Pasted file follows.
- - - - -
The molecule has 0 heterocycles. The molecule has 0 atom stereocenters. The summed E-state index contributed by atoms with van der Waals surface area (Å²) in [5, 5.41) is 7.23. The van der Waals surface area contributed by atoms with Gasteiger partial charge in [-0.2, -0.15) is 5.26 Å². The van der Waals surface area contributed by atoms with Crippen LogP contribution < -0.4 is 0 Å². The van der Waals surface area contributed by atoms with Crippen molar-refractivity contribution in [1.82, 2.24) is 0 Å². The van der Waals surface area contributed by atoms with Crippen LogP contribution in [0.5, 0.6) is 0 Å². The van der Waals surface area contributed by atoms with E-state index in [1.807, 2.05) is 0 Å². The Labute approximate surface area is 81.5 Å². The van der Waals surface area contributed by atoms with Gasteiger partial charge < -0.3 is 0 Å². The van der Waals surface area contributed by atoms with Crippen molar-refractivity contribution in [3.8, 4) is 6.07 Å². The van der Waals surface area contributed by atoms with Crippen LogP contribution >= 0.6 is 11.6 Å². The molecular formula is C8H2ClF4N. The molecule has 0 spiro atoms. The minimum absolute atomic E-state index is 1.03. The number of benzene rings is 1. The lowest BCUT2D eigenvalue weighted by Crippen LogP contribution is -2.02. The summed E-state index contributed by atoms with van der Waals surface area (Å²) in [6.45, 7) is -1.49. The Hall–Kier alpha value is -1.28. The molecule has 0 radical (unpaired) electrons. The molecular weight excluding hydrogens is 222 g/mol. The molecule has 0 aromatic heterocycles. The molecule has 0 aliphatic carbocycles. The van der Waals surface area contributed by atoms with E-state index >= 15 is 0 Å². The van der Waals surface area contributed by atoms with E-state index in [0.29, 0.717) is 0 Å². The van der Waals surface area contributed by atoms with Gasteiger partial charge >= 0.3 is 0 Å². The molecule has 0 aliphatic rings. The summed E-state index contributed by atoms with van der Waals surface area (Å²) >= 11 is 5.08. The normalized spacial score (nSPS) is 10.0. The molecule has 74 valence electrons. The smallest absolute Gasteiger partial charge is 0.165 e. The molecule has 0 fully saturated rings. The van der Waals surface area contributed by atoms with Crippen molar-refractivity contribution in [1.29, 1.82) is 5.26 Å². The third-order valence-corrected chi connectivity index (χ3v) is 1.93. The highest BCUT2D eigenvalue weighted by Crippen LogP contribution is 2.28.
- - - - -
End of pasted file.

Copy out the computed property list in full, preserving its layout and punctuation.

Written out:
The molecule has 0 heterocycles. The molecule has 0 atom stereocenters. The summed E-state index contributed by atoms with van der Waals surface area (Å²) in [5, 5.41) is 7.23. The van der Waals surface area contributed by atoms with Gasteiger partial charge in [-0.2, -0.15) is 5.26 Å². The van der Waals surface area contributed by atoms with Crippen LogP contribution < -0.4 is 0 Å². The van der Waals surface area contributed by atoms with Crippen molar-refractivity contribution in [1.82, 2.24) is 0 Å². The van der Waals surface area contributed by atoms with Crippen LogP contribution in [0.5, 0.6) is 0 Å². The van der Waals surface area contributed by atoms with E-state index in [1.807, 2.05) is 0 Å². The Labute approximate surface area is 81.5 Å². The van der Waals surface area contributed by atoms with Gasteiger partial charge < -0.3 is 0 Å². The van der Waals surface area contributed by atoms with Crippen molar-refractivity contribution in [3.8, 4) is 6.07 Å². The van der Waals surface area contributed by atoms with Crippen LogP contribution >= 0.6 is 11.6 Å². The molecular formula is C8H2ClF4N. The molecule has 0 spiro atoms. The minimum absolute atomic E-state index is 1.03. The number of benzene rings is 1. The lowest BCUT2D eigenvalue weighted by Crippen LogP contribution is -2.02. The summed E-state index contributed by atoms with van der Waals surface area (Å²) in [6.45, 7) is -1.49. The Hall–Kier alpha value is -1.28. The molecule has 0 radical (unpaired) electrons. The molecular weight excluding hydrogens is 222 g/mol. The molecule has 0 aromatic heterocycles. The molecule has 0 aliphatic carbocycles. The van der Waals surface area contributed by atoms with E-state index >= 15 is 0 Å². The van der Waals surface area contributed by atoms with E-state index in [0.29, 0.717) is 0 Å². The van der Waals surface area contributed by atoms with Gasteiger partial charge >= 0.3 is 0 Å². The molecule has 0 aliphatic rings. The summed E-state index contributed by atoms with van der Waals surface area (Å²) >= 11 is 5.08. The normalized spacial score (nSPS) is 10.0. The molecule has 74 valence electrons. The smallest absolute Gasteiger partial charge is 0.165 e. The molecule has 0 fully saturated rings. The van der Waals surface area contributed by atoms with Crippen molar-refractivity contribution in [1.29, 1.82) is 5.26 Å². The third-order valence-corrected chi connectivity index (χ3v) is 1.93. The highest BCUT2D eigenvalue weighted by Crippen LogP contribution is 2.28.